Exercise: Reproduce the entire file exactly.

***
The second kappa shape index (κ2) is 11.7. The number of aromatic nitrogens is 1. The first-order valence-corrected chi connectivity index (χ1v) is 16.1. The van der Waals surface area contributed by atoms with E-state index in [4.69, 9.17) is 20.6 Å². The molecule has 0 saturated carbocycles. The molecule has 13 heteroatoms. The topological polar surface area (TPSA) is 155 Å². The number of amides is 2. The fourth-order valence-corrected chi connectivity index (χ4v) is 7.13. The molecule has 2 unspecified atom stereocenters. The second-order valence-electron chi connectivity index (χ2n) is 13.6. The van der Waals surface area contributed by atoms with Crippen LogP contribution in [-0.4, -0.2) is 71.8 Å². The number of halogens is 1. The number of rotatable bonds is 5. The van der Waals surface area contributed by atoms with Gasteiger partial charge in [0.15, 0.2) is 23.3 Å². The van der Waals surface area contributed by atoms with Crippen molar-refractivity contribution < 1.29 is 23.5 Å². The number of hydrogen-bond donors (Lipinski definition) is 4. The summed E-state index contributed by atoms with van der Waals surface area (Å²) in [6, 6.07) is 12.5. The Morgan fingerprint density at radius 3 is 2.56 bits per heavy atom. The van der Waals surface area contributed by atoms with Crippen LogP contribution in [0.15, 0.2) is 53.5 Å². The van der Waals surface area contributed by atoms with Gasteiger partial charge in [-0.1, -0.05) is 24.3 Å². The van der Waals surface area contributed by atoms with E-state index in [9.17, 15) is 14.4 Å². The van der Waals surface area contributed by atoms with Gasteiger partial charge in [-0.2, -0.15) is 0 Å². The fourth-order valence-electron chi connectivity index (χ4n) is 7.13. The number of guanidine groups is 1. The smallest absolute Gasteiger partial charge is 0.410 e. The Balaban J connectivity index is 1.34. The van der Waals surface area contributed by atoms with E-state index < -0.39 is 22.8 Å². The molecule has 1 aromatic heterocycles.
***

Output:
The second kappa shape index (κ2) is 11.7. The number of aromatic nitrogens is 1. The first-order valence-corrected chi connectivity index (χ1v) is 16.1. The van der Waals surface area contributed by atoms with E-state index in [4.69, 9.17) is 20.6 Å². The molecule has 0 saturated carbocycles. The molecule has 13 heteroatoms. The topological polar surface area (TPSA) is 155 Å². The number of amides is 2. The fourth-order valence-corrected chi connectivity index (χ4v) is 7.13. The molecule has 2 unspecified atom stereocenters. The second-order valence-electron chi connectivity index (χ2n) is 13.6. The van der Waals surface area contributed by atoms with Crippen LogP contribution in [-0.4, -0.2) is 71.8 Å². The number of halogens is 1. The number of rotatable bonds is 5. The van der Waals surface area contributed by atoms with Gasteiger partial charge in [0.15, 0.2) is 23.3 Å². The van der Waals surface area contributed by atoms with Crippen molar-refractivity contribution < 1.29 is 23.5 Å². The number of hydrogen-bond donors (Lipinski definition) is 4. The summed E-state index contributed by atoms with van der Waals surface area (Å²) in [6, 6.07) is 12.5. The Morgan fingerprint density at radius 3 is 2.56 bits per heavy atom. The van der Waals surface area contributed by atoms with Crippen LogP contribution in [0.15, 0.2) is 53.5 Å². The van der Waals surface area contributed by atoms with Gasteiger partial charge in [-0.1, -0.05) is 24.3 Å². The van der Waals surface area contributed by atoms with E-state index in [9.17, 15) is 14.4 Å². The van der Waals surface area contributed by atoms with Gasteiger partial charge in [-0.2, -0.15) is 0 Å². The fourth-order valence-electron chi connectivity index (χ4n) is 7.13. The number of guanidine groups is 1. The smallest absolute Gasteiger partial charge is 0.410 e. The Balaban J connectivity index is 1.34. The van der Waals surface area contributed by atoms with E-state index < -0.39 is 22.8 Å². The molecule has 1 aromatic heterocycles.